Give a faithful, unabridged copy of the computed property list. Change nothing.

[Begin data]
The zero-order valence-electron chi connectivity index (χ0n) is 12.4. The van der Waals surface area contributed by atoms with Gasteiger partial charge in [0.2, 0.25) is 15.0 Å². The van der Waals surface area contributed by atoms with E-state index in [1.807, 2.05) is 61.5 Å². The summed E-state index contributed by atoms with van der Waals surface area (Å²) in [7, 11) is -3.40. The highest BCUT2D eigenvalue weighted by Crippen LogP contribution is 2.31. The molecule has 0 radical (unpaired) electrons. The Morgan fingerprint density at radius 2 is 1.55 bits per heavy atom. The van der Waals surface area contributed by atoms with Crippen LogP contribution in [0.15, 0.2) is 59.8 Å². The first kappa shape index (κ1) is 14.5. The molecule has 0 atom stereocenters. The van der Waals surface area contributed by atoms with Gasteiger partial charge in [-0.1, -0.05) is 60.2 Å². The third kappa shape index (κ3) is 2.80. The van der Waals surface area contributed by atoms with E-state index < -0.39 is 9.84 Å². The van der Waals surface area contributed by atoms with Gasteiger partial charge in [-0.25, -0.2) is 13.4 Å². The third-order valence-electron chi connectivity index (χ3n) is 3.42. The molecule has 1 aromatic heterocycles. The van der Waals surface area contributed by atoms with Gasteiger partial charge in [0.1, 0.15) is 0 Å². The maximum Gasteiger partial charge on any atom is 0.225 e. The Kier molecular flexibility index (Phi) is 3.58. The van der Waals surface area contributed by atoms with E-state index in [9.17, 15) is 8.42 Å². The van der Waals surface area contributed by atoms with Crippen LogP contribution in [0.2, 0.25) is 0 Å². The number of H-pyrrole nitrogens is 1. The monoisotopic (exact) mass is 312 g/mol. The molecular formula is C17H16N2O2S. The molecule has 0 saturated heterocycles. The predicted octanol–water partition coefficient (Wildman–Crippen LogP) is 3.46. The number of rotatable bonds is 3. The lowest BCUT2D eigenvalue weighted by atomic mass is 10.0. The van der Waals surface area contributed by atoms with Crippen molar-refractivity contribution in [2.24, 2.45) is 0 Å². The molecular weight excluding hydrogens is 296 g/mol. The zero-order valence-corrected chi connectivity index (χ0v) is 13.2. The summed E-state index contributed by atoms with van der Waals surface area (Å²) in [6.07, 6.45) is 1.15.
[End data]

The zero-order valence-electron chi connectivity index (χ0n) is 12.4. The van der Waals surface area contributed by atoms with Gasteiger partial charge in [0.2, 0.25) is 15.0 Å². The van der Waals surface area contributed by atoms with E-state index in [1.807, 2.05) is 61.5 Å². The summed E-state index contributed by atoms with van der Waals surface area (Å²) in [7, 11) is -3.40. The highest BCUT2D eigenvalue weighted by Crippen LogP contribution is 2.31. The molecule has 0 radical (unpaired) electrons. The Morgan fingerprint density at radius 2 is 1.55 bits per heavy atom. The van der Waals surface area contributed by atoms with Crippen LogP contribution in [0.15, 0.2) is 59.8 Å². The first kappa shape index (κ1) is 14.5. The molecule has 0 atom stereocenters. The van der Waals surface area contributed by atoms with Gasteiger partial charge in [-0.1, -0.05) is 60.2 Å². The third kappa shape index (κ3) is 2.80. The van der Waals surface area contributed by atoms with E-state index < -0.39 is 9.84 Å². The van der Waals surface area contributed by atoms with Gasteiger partial charge in [-0.25, -0.2) is 13.4 Å². The third-order valence-electron chi connectivity index (χ3n) is 3.42. The molecule has 1 aromatic heterocycles. The van der Waals surface area contributed by atoms with Gasteiger partial charge in [0.1, 0.15) is 0 Å². The maximum Gasteiger partial charge on any atom is 0.225 e. The Kier molecular flexibility index (Phi) is 3.58. The van der Waals surface area contributed by atoms with E-state index in [9.17, 15) is 8.42 Å². The van der Waals surface area contributed by atoms with Crippen LogP contribution in [0.2, 0.25) is 0 Å². The number of H-pyrrole nitrogens is 1. The monoisotopic (exact) mass is 312 g/mol. The molecular formula is C17H16N2O2S. The molecule has 0 saturated heterocycles. The predicted octanol–water partition coefficient (Wildman–Crippen LogP) is 3.46. The number of rotatable bonds is 3. The lowest BCUT2D eigenvalue weighted by atomic mass is 10.0. The van der Waals surface area contributed by atoms with Crippen molar-refractivity contribution in [2.24, 2.45) is 0 Å². The molecular weight excluding hydrogens is 296 g/mol. The zero-order valence-corrected chi connectivity index (χ0v) is 13.2. The summed E-state index contributed by atoms with van der Waals surface area (Å²) in [6.07, 6.45) is 1.15.